We've asked the question before–and it's worth asking again. If there were mass protests in the United States, could the government press a "kill switch" and shut off the Internet similar to what Mubarak ordered in Egypt? Such a bill exists, and it's back on the table despite Obama's protests about the Internet shut off in Egypt. S.3480, or "Protecting Cyberspace as a National Asset Act of 2010" is back. Sponsored by Senator Joe Lieberman (I-CT) and co-sponsored by Sen Thomas Carper. [DE], and Senator Susan M Collins [ME], there are fears that because Egypt is getting away with shutting down the Internet across the country during the nationalistic protests, that the government of the United States could do the same thing. According to dProgram.net, the people of Egypt are protesting "an economic fallout that has led to crippling tax hikes, wage reductions and spiraling food prices, a similar situation to what is unfolding in America, making reference to how Illinois state authorities recently agreed to hike taxes by a whopping 66 percent." Lieberman was quoted last year as saying "Right now China, the government, can disconnect parts of its Internet in case of war and we need to have that here too." He quickly backed away from the implications, however, adding, according to PCMag.com:
The president will never take over — the government should never take over the Internet," Lieberman said during CNN's "State of the Union," according to a transcript.
Earlier this month, it was reported that Lieberman and Sen. Susan Collins were prepping a bill that would allow the government to "take over" civilian network in an emergency. The news prompted many to dub this option an "Internet kill switch."
On Sunday, Lieberman denied that this was the case, but said the government needed the option to shut down certain parts of the Web should they come under attack."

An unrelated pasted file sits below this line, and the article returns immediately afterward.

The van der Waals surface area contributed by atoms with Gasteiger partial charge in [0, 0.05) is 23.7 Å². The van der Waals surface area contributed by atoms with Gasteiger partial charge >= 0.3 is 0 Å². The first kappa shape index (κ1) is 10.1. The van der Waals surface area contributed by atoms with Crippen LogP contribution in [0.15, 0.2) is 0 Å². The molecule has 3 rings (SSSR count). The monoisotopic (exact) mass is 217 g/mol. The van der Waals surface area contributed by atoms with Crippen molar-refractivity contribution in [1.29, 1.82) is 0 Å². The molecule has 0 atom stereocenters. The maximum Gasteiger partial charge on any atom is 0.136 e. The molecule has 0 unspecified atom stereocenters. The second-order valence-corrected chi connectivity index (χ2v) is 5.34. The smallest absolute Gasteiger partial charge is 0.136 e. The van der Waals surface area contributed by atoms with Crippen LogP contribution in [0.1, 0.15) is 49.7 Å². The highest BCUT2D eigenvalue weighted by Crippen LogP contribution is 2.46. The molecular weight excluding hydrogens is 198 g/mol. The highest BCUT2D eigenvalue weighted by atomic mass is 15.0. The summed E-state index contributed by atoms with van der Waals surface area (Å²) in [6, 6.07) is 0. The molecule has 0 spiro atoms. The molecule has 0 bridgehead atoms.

What does the bill say?
Authorizes the President to issue a declaration of a national cyber emergency to covered critical infrastructure. Requires the President to then notify the owners and operators of the infrastructure of the nature of the emergency, consistent with the protection of intelligence sources and methods. Requires the NCCC Director to take specified steps, including immediately directing the owners and operators to implement required response plans and to ensure that emergency actions represent the least disruptive means feasible to operations. Terminates such an emergency measure or action 30 days after the President's declaration, with 30-day extensions authorized if the NCCC Director or the President affirms that such measure or action remains necessary to address the continuing emergency.
Requires each owner or operator of covered critical infrastructure to certify to the NCCC Director whether the owner or operator has developed and implemented approved security measures and any applicable emergency measures or actions required for any cyber vulnerabilities and national cyber emergencies. Sets forth civil penalties for violations. Requires the DHS Secretary and the private sector to develop, periodically update, and implement a supply chain risk management strategy designed to ensure the security of the federal information infrastructure.
With worries that President Obama has not yet repealed the Patriot Act which gives the government sweeping powers over the entire citizenry of this country, it would seem a bill such as this would be unnecessary, and unconstitutional.
Melissa Pehle-Hill of the Dallas Congress-Examiner reports:
n an email on Friday, Susan Collins, said, “My legislation would provide a mechanism for the government to work with the private sector in the event of a true cyber emergency. It would give our nation the best tools available to swiftly respond to a significant threat.” She also claimed that this bill would not give the President the same power as Mubarak is exercising in Egypt as it says, “based solely on activities protected by the First Amendment of the United States Constitution.”It was described as authorizing the president to demand turning off access to “critical infrastructure” rather than the entire internet.
However, the US Constitution also protects us from the government being able to force us to buy a product and they made Obamacare a law anyway. Opening the door a crack to the government intrusion often leads the it flying open all the way, even when we think we have the chain engaged."
What do you think? Could the government shut the Internet down for any "perceived threat?" Do you believe that the President wouldn't have the power to shut down the whole Internet, or is this something that is being said to quell fears of government takeover? The Internet is buzzing with speculation right now that he can't really do it. Some say he can. Some fear government takeover and conspiracy. This will be a topic that should be argued relentlessly as we watch what governments in other countries do to violate the basic rights of its citizens.